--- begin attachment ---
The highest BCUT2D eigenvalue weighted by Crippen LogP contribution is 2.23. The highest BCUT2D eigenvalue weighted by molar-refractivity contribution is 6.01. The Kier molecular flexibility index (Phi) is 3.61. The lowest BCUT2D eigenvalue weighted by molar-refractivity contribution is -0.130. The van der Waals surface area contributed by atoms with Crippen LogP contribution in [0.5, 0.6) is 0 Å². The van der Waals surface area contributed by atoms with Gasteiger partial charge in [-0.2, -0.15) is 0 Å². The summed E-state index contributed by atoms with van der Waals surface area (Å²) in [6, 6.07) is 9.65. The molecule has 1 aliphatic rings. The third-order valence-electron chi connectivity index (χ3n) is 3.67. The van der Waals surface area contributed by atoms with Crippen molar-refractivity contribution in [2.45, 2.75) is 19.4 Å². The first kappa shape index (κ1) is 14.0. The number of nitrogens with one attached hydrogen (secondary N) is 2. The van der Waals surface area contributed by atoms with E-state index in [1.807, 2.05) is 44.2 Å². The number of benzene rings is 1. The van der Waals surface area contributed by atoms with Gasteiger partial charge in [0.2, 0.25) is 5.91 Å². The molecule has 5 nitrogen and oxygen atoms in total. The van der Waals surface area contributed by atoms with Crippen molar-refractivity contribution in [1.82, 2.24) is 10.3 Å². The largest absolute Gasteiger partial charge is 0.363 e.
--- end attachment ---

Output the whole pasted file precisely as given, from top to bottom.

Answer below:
The highest BCUT2D eigenvalue weighted by Crippen LogP contribution is 2.23. The highest BCUT2D eigenvalue weighted by molar-refractivity contribution is 6.01. The Kier molecular flexibility index (Phi) is 3.61. The lowest BCUT2D eigenvalue weighted by molar-refractivity contribution is -0.130. The van der Waals surface area contributed by atoms with Crippen LogP contribution in [0.5, 0.6) is 0 Å². The van der Waals surface area contributed by atoms with Gasteiger partial charge in [-0.2, -0.15) is 0 Å². The summed E-state index contributed by atoms with van der Waals surface area (Å²) in [6, 6.07) is 9.65. The molecule has 1 aliphatic rings. The third-order valence-electron chi connectivity index (χ3n) is 3.67. The van der Waals surface area contributed by atoms with Crippen molar-refractivity contribution in [2.45, 2.75) is 19.4 Å². The first kappa shape index (κ1) is 14.0. The number of nitrogens with one attached hydrogen (secondary N) is 2. The van der Waals surface area contributed by atoms with E-state index in [1.807, 2.05) is 44.2 Å². The number of benzene rings is 1. The van der Waals surface area contributed by atoms with Gasteiger partial charge in [0.2, 0.25) is 5.91 Å². The molecule has 5 nitrogen and oxygen atoms in total. The van der Waals surface area contributed by atoms with Crippen molar-refractivity contribution in [1.82, 2.24) is 10.3 Å². The largest absolute Gasteiger partial charge is 0.363 e.